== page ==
The second part is the “operating system” for your hardware. I compare this to the broad macroeconomic policies of any country. in the communist countries the basic economic operating system was central planning. There was no free market. The government decided how capital should be allocated. I call that communist economic operating system DOScapital 0.0.
In the hybrid states the operating systems were various combinations of socialism, free markets, state-directed economics and crony capitalism, in which government bureaucrats, businesses and banks were all tied in with one another. I call this DOSCapital 1.0 to 4.0, depending on the degree of government involvement and the sophistication of the economy. Hungary, for instance, is DOScapital 1.0, China is DOScapital 1.0 in the hinterland and 4.0 in Shanghai, Thailand is DOScapital 3.0, Indonesia is DOScapital 3.0 and Korea is DOScapital 4.0.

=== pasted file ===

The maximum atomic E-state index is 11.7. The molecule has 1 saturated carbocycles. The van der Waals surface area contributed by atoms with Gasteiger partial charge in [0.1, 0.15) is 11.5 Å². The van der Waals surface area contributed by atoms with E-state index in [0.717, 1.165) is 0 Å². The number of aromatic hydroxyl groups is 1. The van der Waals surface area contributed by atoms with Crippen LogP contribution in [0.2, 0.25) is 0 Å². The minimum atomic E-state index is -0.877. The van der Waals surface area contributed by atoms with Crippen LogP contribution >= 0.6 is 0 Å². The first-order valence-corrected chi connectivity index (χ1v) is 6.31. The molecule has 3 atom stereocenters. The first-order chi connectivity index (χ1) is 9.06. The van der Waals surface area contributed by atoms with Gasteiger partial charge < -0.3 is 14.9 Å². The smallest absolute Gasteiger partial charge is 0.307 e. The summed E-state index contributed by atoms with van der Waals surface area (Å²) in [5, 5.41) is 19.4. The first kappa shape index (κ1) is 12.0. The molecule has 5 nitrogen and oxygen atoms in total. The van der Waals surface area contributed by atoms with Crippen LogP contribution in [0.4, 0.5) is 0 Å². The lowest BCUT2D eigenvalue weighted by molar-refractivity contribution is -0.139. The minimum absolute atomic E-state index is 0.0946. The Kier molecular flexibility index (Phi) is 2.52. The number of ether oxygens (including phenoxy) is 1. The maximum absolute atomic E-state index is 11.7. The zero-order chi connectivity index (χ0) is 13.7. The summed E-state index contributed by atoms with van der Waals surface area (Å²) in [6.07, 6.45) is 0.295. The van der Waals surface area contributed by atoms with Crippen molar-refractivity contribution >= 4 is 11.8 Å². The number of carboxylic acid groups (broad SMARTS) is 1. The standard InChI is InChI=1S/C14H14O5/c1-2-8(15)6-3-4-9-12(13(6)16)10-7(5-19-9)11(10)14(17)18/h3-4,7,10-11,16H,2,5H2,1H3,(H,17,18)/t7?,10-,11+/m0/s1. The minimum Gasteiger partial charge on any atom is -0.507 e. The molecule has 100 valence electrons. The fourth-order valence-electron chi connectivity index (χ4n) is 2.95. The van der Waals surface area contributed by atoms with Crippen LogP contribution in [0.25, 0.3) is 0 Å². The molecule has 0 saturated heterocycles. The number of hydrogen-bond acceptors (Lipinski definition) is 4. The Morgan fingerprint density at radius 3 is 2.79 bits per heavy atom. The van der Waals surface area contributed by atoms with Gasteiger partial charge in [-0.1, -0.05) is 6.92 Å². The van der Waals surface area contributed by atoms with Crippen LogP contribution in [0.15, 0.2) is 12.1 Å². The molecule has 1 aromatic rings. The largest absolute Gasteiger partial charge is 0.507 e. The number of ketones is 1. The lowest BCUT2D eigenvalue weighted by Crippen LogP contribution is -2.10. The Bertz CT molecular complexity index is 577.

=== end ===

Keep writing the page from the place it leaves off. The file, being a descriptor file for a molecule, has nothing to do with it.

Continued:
Last come the big industrial capitalist systems. Some of these have operating systems that are based on free markets but still have significant welfare-state components. This group includes, France, Germany, Japan…

The cold war was a world of “friends” and “enemies”. The globalization world, by contrast, tends to turn all friends and enemies into “competitors”.

Bill Gates’s fortune at one point was equal to the combined net worth of the 106 million “poorest” Americans.

Building scalable web sites

“Building Scalable Websites” is one of those tech books that is really hot around Silicon Valley. It’s a book that every web developer working with big sites should have in his desktop.